As we get prepared to make the pilgrimage to Rothbury, MI, for, in our opinion, one of the best music festivals in the country, we called up George Gekas (bassist) of The Revivalists to hear what he had to say about their upcoming performance at this year’s Electric Forest and what he believes makes this, and so many other festivals and venues, so special and universally cherished by music fans and performers alike.
Vinyl Mag: What do you consider to be some of The Revivalists’ key elements to a live performance?
GEORGE GEKAS: I’d probably have to say energy. A lot of people say we give off a high level of energy, and it’s just because we love to do what we do. We’re the kind of band that, the more people we are in front of, the more energy we are going to give off. We love to have crowd participation at 100 percent if possible, and the best way to do that is to show that we’re up there having a good time and giving it our all.
VM: If you could describe The Revivalist’s music in one word, what would you use?
GG: One word is tough…soulful-rock. I know that sounds kind of generic, but we’re a rock band.
VM: Who/what would you say have been the band’s biggest influences?
GG: We all come from incredibly different musical backgrounds. Obviously, you have your standards – like some of the guys come from rock worlds, and guys that come from classical worlds, and jazz worlds, guys that grew up playing in church and stuff like that, but obviously bands like The Beatles, Led Zeppelin and all kinds of classic rock. There are some people out there now doing stuff we like, but I guess it’s easy to say The Beatles and Led Zeppelin overall, as the two biggest influences. But we have so many guys that listen to so many different things. It’s actually really hard for all seven of us to genuinely enjoy.
VM: What are you looking forward to the most about your upcoming performance at Electric Forest?
GG: I have been hearing about this place for years now. I remember when that first Rothbury lineup dropped, and after that happened people were just saying how amazing the festival grounds are. We are very fortunate that our booking agent has a stake in this, Electric Forest and Madison House, and a lot of people there told us that it’s worth it alone just to walk through the forest with all those crazy art instillations and the lighting rigs that are set up. It just seems like an amazing time. Not to mention, there are so many great bands, and there are so many of our friends that are playing, which is cool. It will be nice to have four days just to chill with people in a really cool setting with a lot of great music.
VM: Can we expect to see any collaborations or sit-ins?
GG: I would not be pressed to say there would be a high possibility of something like that happening.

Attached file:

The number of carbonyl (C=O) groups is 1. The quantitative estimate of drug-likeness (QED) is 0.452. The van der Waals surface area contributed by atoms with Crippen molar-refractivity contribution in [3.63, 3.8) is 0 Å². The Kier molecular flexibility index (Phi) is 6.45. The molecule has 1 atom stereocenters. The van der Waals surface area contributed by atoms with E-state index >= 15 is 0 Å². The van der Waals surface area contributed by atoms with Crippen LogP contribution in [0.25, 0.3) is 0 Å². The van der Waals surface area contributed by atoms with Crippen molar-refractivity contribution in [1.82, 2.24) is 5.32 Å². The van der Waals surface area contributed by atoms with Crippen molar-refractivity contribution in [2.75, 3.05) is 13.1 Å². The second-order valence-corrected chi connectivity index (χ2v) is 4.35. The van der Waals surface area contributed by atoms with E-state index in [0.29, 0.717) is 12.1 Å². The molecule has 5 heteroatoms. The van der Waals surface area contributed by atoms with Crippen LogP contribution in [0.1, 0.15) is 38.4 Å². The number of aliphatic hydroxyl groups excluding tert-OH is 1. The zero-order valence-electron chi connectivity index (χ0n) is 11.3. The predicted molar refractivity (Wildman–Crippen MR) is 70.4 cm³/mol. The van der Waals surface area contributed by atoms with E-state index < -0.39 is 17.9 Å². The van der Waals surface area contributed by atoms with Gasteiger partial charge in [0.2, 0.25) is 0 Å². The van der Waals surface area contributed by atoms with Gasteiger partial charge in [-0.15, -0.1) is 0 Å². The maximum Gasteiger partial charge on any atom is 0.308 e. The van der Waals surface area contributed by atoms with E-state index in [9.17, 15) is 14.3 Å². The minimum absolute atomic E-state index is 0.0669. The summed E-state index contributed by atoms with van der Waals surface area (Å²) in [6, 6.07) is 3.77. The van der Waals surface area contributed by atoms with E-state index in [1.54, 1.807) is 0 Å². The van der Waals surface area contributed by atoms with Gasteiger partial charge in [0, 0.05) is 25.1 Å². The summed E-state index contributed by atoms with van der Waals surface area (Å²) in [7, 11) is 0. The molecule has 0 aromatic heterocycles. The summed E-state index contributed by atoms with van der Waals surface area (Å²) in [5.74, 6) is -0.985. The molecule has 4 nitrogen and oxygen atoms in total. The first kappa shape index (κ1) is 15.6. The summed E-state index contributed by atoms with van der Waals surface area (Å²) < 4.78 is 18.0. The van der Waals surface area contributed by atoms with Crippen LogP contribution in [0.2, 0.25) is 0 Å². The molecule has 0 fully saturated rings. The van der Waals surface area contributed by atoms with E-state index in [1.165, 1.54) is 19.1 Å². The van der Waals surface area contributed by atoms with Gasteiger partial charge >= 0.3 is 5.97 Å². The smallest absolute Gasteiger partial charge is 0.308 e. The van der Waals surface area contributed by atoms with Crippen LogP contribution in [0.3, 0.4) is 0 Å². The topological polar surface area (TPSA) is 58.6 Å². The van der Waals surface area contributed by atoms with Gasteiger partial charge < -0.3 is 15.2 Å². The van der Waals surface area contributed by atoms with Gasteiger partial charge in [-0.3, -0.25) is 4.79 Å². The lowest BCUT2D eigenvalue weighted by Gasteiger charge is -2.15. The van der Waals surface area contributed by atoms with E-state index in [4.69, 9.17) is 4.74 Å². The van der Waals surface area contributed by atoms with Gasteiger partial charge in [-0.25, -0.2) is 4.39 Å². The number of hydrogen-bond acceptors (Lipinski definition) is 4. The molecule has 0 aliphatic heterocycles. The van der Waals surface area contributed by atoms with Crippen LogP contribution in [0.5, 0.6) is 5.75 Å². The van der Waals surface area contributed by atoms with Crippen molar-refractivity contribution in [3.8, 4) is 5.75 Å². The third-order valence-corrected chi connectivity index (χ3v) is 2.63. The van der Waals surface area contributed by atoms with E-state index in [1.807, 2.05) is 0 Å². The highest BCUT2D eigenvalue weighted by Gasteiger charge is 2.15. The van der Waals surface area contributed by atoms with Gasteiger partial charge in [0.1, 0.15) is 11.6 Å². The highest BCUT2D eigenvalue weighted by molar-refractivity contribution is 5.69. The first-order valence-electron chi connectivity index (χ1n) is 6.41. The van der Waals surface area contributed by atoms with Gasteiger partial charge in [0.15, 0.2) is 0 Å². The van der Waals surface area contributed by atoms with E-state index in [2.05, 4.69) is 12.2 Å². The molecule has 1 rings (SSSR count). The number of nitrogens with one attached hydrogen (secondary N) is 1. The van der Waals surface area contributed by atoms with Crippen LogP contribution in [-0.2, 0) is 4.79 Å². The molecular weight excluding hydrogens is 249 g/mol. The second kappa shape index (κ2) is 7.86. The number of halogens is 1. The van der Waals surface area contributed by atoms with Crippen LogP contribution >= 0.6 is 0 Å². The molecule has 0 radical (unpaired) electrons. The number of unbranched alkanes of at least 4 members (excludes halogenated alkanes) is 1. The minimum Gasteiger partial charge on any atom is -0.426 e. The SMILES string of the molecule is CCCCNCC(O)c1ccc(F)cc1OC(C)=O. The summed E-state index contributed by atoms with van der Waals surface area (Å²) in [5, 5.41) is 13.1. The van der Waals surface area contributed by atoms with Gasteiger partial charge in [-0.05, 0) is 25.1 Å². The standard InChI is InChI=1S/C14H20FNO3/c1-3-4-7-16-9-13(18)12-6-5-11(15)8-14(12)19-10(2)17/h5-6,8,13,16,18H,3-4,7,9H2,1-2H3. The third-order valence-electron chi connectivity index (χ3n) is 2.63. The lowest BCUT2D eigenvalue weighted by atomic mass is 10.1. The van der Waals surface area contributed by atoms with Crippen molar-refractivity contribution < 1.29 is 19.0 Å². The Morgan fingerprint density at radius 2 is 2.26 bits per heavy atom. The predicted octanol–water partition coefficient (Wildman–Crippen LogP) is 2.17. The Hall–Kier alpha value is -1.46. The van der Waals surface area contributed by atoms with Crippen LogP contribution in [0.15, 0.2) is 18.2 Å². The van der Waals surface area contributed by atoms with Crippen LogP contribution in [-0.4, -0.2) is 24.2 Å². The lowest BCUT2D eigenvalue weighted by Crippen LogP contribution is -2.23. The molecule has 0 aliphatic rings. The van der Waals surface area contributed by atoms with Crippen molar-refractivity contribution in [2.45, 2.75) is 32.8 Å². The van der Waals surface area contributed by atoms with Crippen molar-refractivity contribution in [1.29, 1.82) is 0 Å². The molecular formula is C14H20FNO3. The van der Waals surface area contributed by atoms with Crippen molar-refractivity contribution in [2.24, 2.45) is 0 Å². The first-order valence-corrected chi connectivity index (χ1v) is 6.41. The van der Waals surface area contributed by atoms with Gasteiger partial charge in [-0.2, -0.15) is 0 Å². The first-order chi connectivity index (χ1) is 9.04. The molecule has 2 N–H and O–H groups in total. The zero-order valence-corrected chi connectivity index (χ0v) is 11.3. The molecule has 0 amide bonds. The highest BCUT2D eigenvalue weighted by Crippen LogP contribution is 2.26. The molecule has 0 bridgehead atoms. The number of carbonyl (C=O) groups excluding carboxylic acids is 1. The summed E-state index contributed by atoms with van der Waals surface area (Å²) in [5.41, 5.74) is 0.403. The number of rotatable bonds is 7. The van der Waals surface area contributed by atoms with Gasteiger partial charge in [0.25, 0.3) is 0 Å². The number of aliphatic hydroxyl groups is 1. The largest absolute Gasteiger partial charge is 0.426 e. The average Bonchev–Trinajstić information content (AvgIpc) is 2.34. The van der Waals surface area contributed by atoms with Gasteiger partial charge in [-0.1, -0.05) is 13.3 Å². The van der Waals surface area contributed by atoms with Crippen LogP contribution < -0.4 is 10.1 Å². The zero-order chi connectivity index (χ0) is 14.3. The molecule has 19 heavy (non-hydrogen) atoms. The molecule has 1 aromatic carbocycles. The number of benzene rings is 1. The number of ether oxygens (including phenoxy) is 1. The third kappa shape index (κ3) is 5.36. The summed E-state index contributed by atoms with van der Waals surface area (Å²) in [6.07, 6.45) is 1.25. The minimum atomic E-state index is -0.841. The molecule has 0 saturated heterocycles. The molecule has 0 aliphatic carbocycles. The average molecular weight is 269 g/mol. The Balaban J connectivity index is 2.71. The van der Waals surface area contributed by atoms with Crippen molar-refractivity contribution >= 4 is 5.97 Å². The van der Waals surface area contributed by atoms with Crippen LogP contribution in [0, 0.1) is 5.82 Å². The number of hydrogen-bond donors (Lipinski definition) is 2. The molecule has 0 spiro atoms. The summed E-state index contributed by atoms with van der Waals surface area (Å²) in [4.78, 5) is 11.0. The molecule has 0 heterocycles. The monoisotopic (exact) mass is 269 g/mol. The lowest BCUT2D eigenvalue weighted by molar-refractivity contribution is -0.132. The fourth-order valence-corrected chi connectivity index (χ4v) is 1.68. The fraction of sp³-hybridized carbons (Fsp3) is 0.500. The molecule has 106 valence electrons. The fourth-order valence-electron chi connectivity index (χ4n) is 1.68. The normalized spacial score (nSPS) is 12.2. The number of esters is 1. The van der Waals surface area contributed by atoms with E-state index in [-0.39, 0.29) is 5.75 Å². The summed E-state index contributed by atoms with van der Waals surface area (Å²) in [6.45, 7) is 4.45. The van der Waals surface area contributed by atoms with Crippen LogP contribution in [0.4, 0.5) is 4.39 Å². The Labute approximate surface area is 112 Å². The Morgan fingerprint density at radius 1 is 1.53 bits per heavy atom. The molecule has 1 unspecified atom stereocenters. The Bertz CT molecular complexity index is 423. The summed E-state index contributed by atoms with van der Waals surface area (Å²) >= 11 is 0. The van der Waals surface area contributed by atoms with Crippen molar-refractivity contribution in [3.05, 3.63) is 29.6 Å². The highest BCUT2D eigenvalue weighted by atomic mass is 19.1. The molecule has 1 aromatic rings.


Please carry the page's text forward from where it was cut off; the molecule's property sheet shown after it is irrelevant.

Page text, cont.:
VM: Are there any bands/artists you are particularly excited to see at EF this year?
GM: I’m excited to see Lauryn Hill. I’ve never seen her live before, which should be really cool. I’m familiar with Zeds Dead, but not a lot of Zeds’ solo stuff, and I’ve been listening to some of his acoustic stuff, and it sounds really cool. There are so many artists from so many genres. Umphrey’s should be fun…but definitely excited to see Lauryn Hill live, and I hope she brings a band.
VM: What do you believe makes this festival so unique and special? Is there any in particular about EF that makes you excited to just get there?
GM: Not to sound too earthy and hippity-dippity…there is a reason why people have these massive gatherings in certain places, almost like a certain vibration that pulls people in, and there’s kind of like this sixth sense going on where people can feel an energy surrounding a place – a place like [Electric Forest}, or Suwannee Music Park in Live Oak, FL, or Red Rocks and the Gorge. There are certain places that people gather, and there’s no real reason why it starts happening, but everyone knows these places are special. We love that we are going to be a part of something like that, and there’s a really sick line-up. It’s a great four day festival.
Like I said before, the best part about doing this stuff is just getting to hang with your friends. We’re lucky enough to be Madison House artists, so we’re going to get to see all of those people from Colorado there, and I could go down the lineup, but there’s going to be at least 10 bands there who are our friends, and we rarely get to see for more than a day, and we’re going to get to all chill. Besides the fact we’re playing – playing is the obvious give in. Getting to play is awesome, but it’s all the little perks you don’t see once we get off the stage.
It all started when a much younger Jackie dove into her parents’ record collection, grabbed that trippy Magical Mystery Tour album, and played “Strawberry Fields” over and over again until it was engrained into her soul. She grew up on the dreams and stories of Simon and Garfunkel, “Bleeker Street” being one of her favorites, the seduction of The Doors, Van Morrison, because “Brown Eyed Girl” is definitely her song, and the likes of Jefferson Airplane, The Who, Jimi Hendrix…you get the picture. It may not show on the outside, but Jackie has a hippie heart, and that reflects in her musical tastes today. While some of her favorites may or may not be jam bands, her taste in music feeds into many genres. From alternative, Brit, and indie rock - OK, maybe all rock - to pop, to rap, to electronic, she loves it all. As a northerner, she thought she would never understand country until she found herself on a Georgia farm in cowboy boots watching Luke Bryan shake it for her- yeah, she got that. She is a chronic wanderluster, she doesn't believe in guilty pleasures, enjoys a great Moscow Mule, and is an absolute music festival fanatic- you’ll find her wherever the music takes her.